The person who gets three green cards first wins.  The number of green cards to win may be adjusted to fit the amount of time the group has.  Rotate which participant draws the green card.  After the game, close with asking participants about activities that they enjoy doing or like to try, and places in the community they would like to go or have gone.               

bullet Leisure Boggle
submitted by Kira Paran on April 6, 2009

Size of Group: 2 - fairly unlimited

Equipment: paper, pens, stop watch, alphabet on slips of paper in a container to draw from

Objective: Cooperation, communication, and leisure awareness

Description: In teams, have participants brainstorm positive leisure activities that start with that rounds letter. Each round consists of 1 minute, draw from the container, state the letter, and start the timer. Teams share their answers with the entire group. One point is gained for each answer that no other team wrote down. Note: Game can be played individually.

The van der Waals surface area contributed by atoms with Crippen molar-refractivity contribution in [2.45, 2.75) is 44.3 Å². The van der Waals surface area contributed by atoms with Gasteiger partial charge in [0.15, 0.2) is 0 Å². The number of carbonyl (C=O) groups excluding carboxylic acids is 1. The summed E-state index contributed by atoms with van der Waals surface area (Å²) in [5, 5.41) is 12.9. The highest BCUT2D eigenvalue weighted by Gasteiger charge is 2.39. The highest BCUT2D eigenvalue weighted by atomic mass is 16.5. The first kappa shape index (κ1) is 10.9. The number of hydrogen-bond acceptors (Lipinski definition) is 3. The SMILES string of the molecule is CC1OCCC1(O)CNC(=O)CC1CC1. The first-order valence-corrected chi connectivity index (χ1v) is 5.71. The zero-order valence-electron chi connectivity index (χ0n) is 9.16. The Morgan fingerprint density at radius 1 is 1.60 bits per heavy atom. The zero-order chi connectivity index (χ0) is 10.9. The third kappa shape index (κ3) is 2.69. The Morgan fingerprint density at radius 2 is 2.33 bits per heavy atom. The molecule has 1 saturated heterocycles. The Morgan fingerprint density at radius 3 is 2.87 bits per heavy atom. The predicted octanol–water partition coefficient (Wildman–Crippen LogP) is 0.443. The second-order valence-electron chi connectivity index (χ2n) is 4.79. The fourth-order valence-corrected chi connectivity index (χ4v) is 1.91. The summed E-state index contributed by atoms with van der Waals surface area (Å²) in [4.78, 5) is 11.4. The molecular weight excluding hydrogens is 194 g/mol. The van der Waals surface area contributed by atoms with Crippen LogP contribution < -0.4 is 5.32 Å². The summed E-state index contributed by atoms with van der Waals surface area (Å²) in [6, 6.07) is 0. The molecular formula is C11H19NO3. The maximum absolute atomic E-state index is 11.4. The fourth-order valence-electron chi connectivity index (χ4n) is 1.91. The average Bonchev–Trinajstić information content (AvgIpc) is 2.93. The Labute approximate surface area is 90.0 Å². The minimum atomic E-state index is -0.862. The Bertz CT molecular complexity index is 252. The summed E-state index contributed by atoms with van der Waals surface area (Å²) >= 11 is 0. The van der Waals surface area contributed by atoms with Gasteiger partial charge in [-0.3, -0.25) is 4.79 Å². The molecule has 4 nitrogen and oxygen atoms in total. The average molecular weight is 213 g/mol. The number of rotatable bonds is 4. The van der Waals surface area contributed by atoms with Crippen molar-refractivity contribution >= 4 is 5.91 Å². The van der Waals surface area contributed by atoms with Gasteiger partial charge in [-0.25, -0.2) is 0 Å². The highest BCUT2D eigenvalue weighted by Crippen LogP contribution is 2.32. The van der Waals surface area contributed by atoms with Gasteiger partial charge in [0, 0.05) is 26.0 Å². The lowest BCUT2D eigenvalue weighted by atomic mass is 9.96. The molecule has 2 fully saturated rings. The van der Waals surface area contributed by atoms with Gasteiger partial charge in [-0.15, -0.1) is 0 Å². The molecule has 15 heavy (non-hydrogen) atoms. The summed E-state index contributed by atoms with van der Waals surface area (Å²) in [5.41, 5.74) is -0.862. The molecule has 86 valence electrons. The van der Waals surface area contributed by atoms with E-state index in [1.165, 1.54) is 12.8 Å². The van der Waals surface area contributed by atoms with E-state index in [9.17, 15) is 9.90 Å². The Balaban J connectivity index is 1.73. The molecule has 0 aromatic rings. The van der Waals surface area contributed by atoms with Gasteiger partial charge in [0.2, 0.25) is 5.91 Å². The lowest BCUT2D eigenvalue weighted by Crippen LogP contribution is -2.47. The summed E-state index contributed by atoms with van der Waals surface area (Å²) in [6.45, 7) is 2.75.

Debrief: Discussion around the diversity of leisure activities. Can you name one activity you had never heard of? Was there an activity mentioned that you would like to try? Was there an activity mentioned you used to participant in and would like to again?


bullet Got Rec?
submitted by Shari Burshtyn, CTRS of The Children's Village on July 16, 2009

Size of Group: 2-20

Equipment: Construction Paper, Pens, Markers, Colored Pencils, Glue, Paint etc.

Objective: Leisure Education, Teamwork, Leisure Skill Development, Increasing Repertoire of Leisure Skills

1.Have residents brainstorm together about the benefits of Recreation and Leisure, and who can benefit from it (people with physical and mental disabilities, elderly, children etc).

2.Break the group up into smaller groups of 2-3 depending on size of group (ideally two, but three can work as well)

3.Have the groups create a Public Service Announcement exploring the benefits of Recreation and Leisure. It can be a print ad, or a commercial.